Post of the Week: Ho Amantadine Went from a flu drug to a Parkinson's drug
Posted 08 April 2012 - 07:52 PM
UF Med student Grant Hubsher recently published an article describing how a single observation in a patient with Parkinson's disease taking amantadine for flu, led to the use of amantadine in Parkinson's disease. His paper appears in this month's edition of Neurology. This is a really interesting story. The abstract is below:
Neurology. 2012 Apr 3;78(14):1096-9.
Amantadine: The journey from fighting flu to treating Parkinson disease.
Hubsher G, Haider M, Okun MS.
Correspondence & reprint requests to Dr. Okun: email@example.com.
To explore how amantadine transitioned from an anti-flu drug to antiparkinsonian agent.
A review of the historical literature on the use of amantadine from 1966 to the present was performed.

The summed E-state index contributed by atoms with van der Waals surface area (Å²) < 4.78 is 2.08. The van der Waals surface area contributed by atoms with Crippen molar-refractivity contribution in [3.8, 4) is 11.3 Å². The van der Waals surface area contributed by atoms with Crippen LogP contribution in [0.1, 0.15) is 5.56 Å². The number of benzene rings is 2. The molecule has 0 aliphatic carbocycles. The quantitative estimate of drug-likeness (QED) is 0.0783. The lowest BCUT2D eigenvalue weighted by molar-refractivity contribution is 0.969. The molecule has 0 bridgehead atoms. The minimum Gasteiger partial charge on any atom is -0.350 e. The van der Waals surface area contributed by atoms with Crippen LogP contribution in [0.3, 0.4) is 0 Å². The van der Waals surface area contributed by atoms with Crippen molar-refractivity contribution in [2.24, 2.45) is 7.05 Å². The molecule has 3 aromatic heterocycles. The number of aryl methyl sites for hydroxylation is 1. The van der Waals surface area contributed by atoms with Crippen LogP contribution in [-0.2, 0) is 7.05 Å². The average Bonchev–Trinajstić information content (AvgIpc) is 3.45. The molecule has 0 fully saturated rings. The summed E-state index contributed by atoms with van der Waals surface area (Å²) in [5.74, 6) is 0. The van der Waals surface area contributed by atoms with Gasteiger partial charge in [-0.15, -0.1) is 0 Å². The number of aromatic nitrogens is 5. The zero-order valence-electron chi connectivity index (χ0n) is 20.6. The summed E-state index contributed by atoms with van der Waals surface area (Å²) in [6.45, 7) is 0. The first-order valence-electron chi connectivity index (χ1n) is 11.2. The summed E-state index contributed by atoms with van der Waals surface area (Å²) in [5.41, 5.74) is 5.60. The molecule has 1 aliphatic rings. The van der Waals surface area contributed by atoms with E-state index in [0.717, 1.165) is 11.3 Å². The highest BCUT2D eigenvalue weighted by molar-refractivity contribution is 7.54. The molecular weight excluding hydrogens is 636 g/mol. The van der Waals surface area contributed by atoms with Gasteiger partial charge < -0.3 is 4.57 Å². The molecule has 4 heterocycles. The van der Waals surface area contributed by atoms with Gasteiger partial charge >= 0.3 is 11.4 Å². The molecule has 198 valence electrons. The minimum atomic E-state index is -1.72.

Amantadine was originally introduced and utilized as an antiviral medication. A single patient noticed relief in her Parkinsondisease (PD) symptoms after taking amantadine for a flu infection, and this observation sparked an interest, and several important studies that eventually led to a new drug indication.
Amantadine has over the years fallen out of favor as a drug to address influenza infection; however, it has become part of the arsenal utilized for early symptomatic treatment of PD, as well an option for treating dyskinesia.
[PubMed - in process]
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Author of the Amazon Bestseller Parkinson's Treatment: 10 Secrets to a Happier Life
National Medical Director | NPF
UF Center for Movement Disorders & Neurorestoration
Read More about Dr. Okun at: mdc.mbi.ufl.edu
or Visit Parkinson's Disease treatment and research blogs at:
NPF's What's Hot in Parkinson's disease
or his parkinsonsecrets.com blog for treatment tips
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